What is the GMAT Focus Edition? Everything You Need to Know

On March 8th, 2023, the Graduate Management Admissions Council (GMAC) announced the biggest changes to the GMAT since the inception of the test in 1954. 

The new version of the GMAT is being called the “GMAT Focus Edition” and will be rolled out in the 4th quarter this year, with registration available in the 3rd quarter.

The current version of the GMAT will be available through “early 2024,” and we are recommending that most students study for this version through the 2nd round of the upcoming application cycle.

GMAT Focus Edition — Quick Facts

While the GMAT Focus Edition is still a developing story, here is what we know for sure from MBA.com:

GMAT Focus Edition Introduces a New Section: Data Insights

According to MBA.com, “the Data Insights section measures candidates’ ability to analyze and interpret data and apply it to real-world business scenarios.”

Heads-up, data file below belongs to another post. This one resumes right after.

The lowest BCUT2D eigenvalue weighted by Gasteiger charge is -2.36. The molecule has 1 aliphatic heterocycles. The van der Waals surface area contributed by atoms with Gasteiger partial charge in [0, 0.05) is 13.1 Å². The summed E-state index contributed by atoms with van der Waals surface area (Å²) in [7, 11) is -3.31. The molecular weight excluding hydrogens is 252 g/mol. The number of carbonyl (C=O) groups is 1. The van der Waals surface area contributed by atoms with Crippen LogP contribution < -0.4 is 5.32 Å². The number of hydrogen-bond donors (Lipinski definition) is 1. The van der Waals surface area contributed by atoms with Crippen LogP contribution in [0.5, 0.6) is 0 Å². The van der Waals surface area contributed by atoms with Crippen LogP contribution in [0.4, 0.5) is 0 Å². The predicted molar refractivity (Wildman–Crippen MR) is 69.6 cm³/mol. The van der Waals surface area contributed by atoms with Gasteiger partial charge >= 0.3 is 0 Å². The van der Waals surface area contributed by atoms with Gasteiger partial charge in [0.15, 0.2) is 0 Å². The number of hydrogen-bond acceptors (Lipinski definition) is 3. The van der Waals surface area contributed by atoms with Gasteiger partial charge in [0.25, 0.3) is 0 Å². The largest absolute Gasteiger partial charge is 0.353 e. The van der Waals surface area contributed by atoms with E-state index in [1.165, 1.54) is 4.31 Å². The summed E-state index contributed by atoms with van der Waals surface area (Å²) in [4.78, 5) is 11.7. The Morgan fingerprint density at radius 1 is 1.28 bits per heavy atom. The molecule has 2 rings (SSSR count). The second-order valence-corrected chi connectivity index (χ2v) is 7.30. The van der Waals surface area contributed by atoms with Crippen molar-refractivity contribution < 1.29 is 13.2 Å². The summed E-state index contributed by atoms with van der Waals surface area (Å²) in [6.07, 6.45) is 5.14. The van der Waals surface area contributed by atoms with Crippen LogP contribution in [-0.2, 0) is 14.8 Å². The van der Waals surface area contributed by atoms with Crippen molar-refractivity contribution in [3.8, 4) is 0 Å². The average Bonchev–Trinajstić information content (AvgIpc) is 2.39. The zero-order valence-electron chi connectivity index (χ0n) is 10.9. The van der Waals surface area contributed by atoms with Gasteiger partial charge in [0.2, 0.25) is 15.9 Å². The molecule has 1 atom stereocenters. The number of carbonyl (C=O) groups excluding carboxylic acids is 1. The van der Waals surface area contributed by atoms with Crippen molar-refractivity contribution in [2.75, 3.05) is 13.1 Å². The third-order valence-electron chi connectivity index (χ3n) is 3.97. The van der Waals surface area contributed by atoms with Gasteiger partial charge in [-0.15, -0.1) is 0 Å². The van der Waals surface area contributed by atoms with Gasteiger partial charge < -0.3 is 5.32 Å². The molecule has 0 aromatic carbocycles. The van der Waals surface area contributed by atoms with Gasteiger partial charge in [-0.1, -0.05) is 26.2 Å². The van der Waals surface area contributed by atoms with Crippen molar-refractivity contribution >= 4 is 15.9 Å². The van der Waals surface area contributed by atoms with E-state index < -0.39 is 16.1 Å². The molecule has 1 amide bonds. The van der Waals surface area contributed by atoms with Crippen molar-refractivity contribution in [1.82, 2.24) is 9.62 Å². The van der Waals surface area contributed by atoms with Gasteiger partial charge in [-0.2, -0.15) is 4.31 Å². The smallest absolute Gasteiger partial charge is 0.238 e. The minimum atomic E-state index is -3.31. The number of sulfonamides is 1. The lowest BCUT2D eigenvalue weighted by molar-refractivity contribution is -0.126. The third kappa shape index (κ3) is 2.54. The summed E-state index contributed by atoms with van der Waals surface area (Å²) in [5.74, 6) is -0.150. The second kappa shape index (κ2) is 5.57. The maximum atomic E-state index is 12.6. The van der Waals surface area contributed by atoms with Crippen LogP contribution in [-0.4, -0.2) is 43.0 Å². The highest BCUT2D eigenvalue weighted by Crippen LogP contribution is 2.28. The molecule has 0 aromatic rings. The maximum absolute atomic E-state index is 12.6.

Data insights consists of 20 questions, some of which may require “math, data analysis, verbal reasoning, or all three.”

Question types within Data Insights include:

Our Recommendation for Students

With any change like this, it is beneficial to wait a little while and gain more information from those who have taken the new test and to see what new resources become available for preparation.

Likely, there will be some delays and/or issues with the new version upon its inception. 

For sure, it will be a confusing 12 months as the new test is rolled out and the current version continues to be administered. 

We advise the following to our current students and those who are interested in signing up:

At this point, we do not know anything about the scoring scale for the new edition or how MBA programs will use the two different exam versions for their application decisions. 

What we can say confidently is that this shift in the exam favors the style of preparation that we have always used in our curriculum: strategic and analytical preparation vs. content-based preparation. The goal of the GMAT has always been to assess higher-order thinking, and this new Focus Edition version will shift even more from assessing “who knows things” to “who thinks the right way” to succeed in business school.